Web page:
In historical sources, mentions of the Huns often evoke scenes of terror and violence.
These nomadic people, who inhabited the steppes of Central Asia between the 1<sup>st and 7<sup>th centuries, are often described as having engaged in brutal conflicts with the late Roman populations that lived at the frontier of the Empire. However, archaeological evidence on the subject is sparse.
In a study now published in the open-access journal PLOS ONE, scientists have contradicted this view. They have showed that nomadic Huns and Roman settlers in the province of Pannonia, near the Danube River, may in fact have cooperated and borrowed from each other's lifestyles.
"Historic sources regarding the Huns describe them as violent and a threat to Roman civilisation, and this has created our framework of understanding of these people. But the archaeological evidence is less clear", lead author Susanne Hakenbeck, from Cambridge University, told IBTimes UK.
"There is an element of bias to Roman sources that we wanted to question. Our scientific methods allowed us to look for evidence of how ordinary people near the frontier of the Roman Empire lived and how they were impacted by the Huns in their lifetime".
Isotope analyses at the frontier
The team studied the remains of individuals buried at five sites from the fifth century and located at the edges of the late Roman Empire – two within its territory, two on its border and the last one well beyond the Roman frontier, in the Great Hungarian Plain.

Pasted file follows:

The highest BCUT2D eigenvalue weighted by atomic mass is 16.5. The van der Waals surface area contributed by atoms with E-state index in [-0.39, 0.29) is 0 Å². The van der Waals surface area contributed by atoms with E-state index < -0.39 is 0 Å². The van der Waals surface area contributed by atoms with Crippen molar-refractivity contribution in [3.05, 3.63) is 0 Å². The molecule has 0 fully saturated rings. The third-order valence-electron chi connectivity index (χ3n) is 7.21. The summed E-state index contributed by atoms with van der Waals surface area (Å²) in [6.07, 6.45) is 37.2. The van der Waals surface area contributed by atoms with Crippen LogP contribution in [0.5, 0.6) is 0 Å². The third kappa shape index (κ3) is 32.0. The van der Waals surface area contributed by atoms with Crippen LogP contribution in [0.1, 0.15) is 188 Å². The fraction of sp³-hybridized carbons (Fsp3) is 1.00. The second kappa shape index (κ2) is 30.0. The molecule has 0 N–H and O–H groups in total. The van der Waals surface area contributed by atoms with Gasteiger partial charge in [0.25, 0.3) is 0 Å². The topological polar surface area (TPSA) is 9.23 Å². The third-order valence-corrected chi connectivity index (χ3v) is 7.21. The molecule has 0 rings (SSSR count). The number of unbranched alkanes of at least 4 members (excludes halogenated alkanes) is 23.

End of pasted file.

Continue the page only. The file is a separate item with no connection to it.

The scientists conducted carbon, nitrogen, strontium and oxygen isotope analyses of bone collagen, dentine and tooth enamel. They compared their results to published data about agricultural populations that lived around that time in Germany and about people of Central Asia – who would likely have been herders.
"Their diets would have represented two endpoints and our questions was, where do our people, who were likely exposed to the Huns, fit in?", Hakenbeck said.
The isotope analyses suggests that the people living at the Roman Empire frontier in the 5<sup>th century borrowed from both the nomadic and agricultural lifestyles, with relatively little difference in diets identified from one site to another.
An agricultural diet at the time would have been characterised by cereals (wheat and barley), pulses and moderate amounts of meat. In contrast, a pastoral diet would have included more animal proteins alongside millet, a crop that is easy and quick to grow and often found in Central Asia.
The individuals studied here show signs of having followed both diets, with medium to high animal protein consumption and a great reliance on millet.
This suggests that local Roman settlers probably adopted some of the subsistence strategies seen in nomadic groups like the Huns, such as animal herding. Nomads living in the area may for their part have switched to smaller herds and more farming.
"Our study is the first to show widespread evidence for the impact of the Huns on the people that lived at the frontier of the Roman Empire. Although they were agricultural people, we see in their diet that they were likely influenced by the Huns' nomadic lifestyle", Hakenbeck said.
The findings also indicate that, rather than being characterised only by violence, the late Roman Empire may also have included cooperation between the people in the frontier zone.